Consumer Health Digest #02-11

Your Weekly Update of News and Reviews
March 12, 2002

Consumer Health Digest is a free weekly e-mail newsletter edited by Stephen Barrett, M.D., and cosponsored by NCAHF and Quackwatch. It summarizes scientific reports; legislative developments; enforcement actions; news reports; Web site evaluations; recommended and nonrecommended books; and other information relevant to consumer protection and consumer decision-making.

WHCCAMP report hijacked. The National Council Against Health Fraud (NCAHF) wants the Bush Administration to reject the final report of the White House Commission on Complementary and Alternative Medicine Policy (WHCCAMP), because the Commission has failed in its mission. Its final report does not appropriately assess "CAM" methods, lacks objectivity, and was principally the opinions of Commission leaders who revised it without most of the members ever seeing the final edition. The report is an unqualified endorsement of so-called "CAM," a New-Age marketing term which falsely proposes that untested and unscientific methods of care are equivalent to evidence-based medical practices. Some members of the Commission have objected to the methods and recommendations and issued a significant dissent, pointing out where the Commission had fallen short. WHCCAMP's public relations agency released a list of "final draft" recommendations more than a week ago. Subsequently, the Commission's leadership took control of the report and rewrote sections in an attempt to stifle dissent from several members. The final report went to the White House without the majority of the commissioners actually seeing the final copy. [White House Commission fails, lacking objectivity; leadership hijacks report; members speak out against recommendations. NCAHF news release, March 13, 2002]

Canadian neurologists warn against chiropractic neck manipulation. Sixty-two clinical neurologists from across Canada, all certified members of the Royal College of Physicians and Surgeons, have issued a written warning to the Canadian public and provincial governments about the dangers of neck manipulation [Stewart B and others. Statement of concern to the Canadian public from Canadian neurologists regarding the debilitating and fatal damage manipulation of the neck may cause to the nervous system, February 2002.] The signatories include private neurologists as well as chiefs of neurology departments of major teaching hospitals. Calling their concerns significant, they warn that stroke and death due to neck manipulation has been reported in the scientific literature for over 50 years and that manipulation is one of the leading causes of stroke in the under 45-age group. The neurologists express six basic concerns:

Quackwatch contains additional information about the subject of chiropractic manipulation and stroke.

California voters attack chiropractic insurance fraud. Proposition 44, which 79.4% of voters approved in the March 5 primary election, requires the Board of Chiropractic Examiners to revoke for ten years the license of a chiropractor who is convicted for a second time, or is convicted of multiple counts in a single case of various specified offenses including insurance fraud. The measure requires the board to investigate any licensed chiropractor who has been criminally charged with committing insurance fraud, if the district attorney does not object to the investigation. The measure also includes as "unprofessional conduct" the hiring of "runners" by chiropractors to procure patients. Its passage was a reaction to the exposure of widespread chiropractic fraud connected with personal injury claims. Voter approval was needed to modify the law because the original chiropractic licensing law was enacted by referendum.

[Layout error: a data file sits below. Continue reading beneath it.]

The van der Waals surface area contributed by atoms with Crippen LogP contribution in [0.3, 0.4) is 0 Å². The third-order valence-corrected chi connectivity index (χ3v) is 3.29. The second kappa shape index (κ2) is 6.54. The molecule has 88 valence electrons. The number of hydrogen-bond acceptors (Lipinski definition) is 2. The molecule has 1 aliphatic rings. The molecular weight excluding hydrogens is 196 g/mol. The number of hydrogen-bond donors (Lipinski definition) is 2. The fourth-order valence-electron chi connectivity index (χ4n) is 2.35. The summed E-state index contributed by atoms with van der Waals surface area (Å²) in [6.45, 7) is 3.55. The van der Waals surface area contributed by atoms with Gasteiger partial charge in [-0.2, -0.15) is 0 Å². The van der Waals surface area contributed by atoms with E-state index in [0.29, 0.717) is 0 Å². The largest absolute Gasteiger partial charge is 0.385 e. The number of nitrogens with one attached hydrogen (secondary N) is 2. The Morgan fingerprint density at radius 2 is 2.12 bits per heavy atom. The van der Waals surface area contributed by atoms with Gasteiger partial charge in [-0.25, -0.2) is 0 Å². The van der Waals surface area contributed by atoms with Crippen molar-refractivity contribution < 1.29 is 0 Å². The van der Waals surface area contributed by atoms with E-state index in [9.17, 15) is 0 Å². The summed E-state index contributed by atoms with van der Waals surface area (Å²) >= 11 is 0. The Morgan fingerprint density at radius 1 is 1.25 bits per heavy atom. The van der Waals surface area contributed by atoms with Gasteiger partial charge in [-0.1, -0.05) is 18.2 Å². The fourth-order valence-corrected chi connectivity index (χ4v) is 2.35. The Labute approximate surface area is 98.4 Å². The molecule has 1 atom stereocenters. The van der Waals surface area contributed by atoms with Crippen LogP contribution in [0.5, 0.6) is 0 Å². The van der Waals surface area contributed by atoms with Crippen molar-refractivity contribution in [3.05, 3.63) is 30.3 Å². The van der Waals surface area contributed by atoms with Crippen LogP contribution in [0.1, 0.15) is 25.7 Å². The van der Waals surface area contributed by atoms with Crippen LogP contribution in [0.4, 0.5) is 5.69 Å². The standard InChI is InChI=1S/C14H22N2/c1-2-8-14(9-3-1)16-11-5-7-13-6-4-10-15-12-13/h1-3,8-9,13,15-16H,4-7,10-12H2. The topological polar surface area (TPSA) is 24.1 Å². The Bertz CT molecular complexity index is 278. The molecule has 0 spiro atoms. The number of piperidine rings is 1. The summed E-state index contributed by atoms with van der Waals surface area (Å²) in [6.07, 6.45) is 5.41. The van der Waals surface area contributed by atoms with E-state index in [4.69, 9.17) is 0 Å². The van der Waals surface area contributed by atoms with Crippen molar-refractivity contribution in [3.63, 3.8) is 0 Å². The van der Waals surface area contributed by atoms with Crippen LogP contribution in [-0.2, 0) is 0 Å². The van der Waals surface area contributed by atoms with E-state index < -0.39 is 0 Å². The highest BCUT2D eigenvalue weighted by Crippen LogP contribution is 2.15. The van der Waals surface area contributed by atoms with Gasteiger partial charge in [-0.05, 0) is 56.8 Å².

FTC curbs Wonder Bread claims. Interstate Bakeries Corp. (IBC), which markets Wonder Bread, has agreed to stop advertising that its bread, which has calcium added, can help brain function and memory. The proposed settlement would prohibit both IBC and its advertising agency from making unsubstantiated claims that any bread product helps brain function or memory or is effective against any health problem. [Wonder Bread marketers settle FTC charges: Claims that bread with added calcium could help brain function and memory alleged to be unsubstantiated. FTC news release, March 6, 2002]

Homeopaths blamed for measles outbreak. Two homeopathic physicians who oppose the MMR vaccine are being blamed for a measles epidemic in Coberg, Germany. Thirty children have hospitalized been amid fears that deaths may occur if the disease continued to spread. The 30 children have ear, lung and larynx infections brought on by measles. In the United Kingdom, there were 69 cases of measles in January and February compared with 62 in the whole of last year. The majority were in London, where a quarter of parents have refused to give their children MMR vaccination. [Smith L. Homeopaths blamed for measles. Associated Press, March 6, 2002]

Illinois AG attacks anthrax scams. In December 2001, Illinois Attorney General Jim Ryan charged two Las Vegas, Nevada, companies with fraud for allegedly deceiving Illinois consumers by marketing products they claim will help detect deadly anthrax bacteria. [Ryan charges two companies with false Internet marketing of products that supposedly detect deadly anthrax bacteria. News release, Dec 15, 2001]

Both suits seek permanent injunctions prohibiting their marketing practices in Illinois, in addition to restitution, civil penalties and court costs.

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This page was posted on March 13, 2002.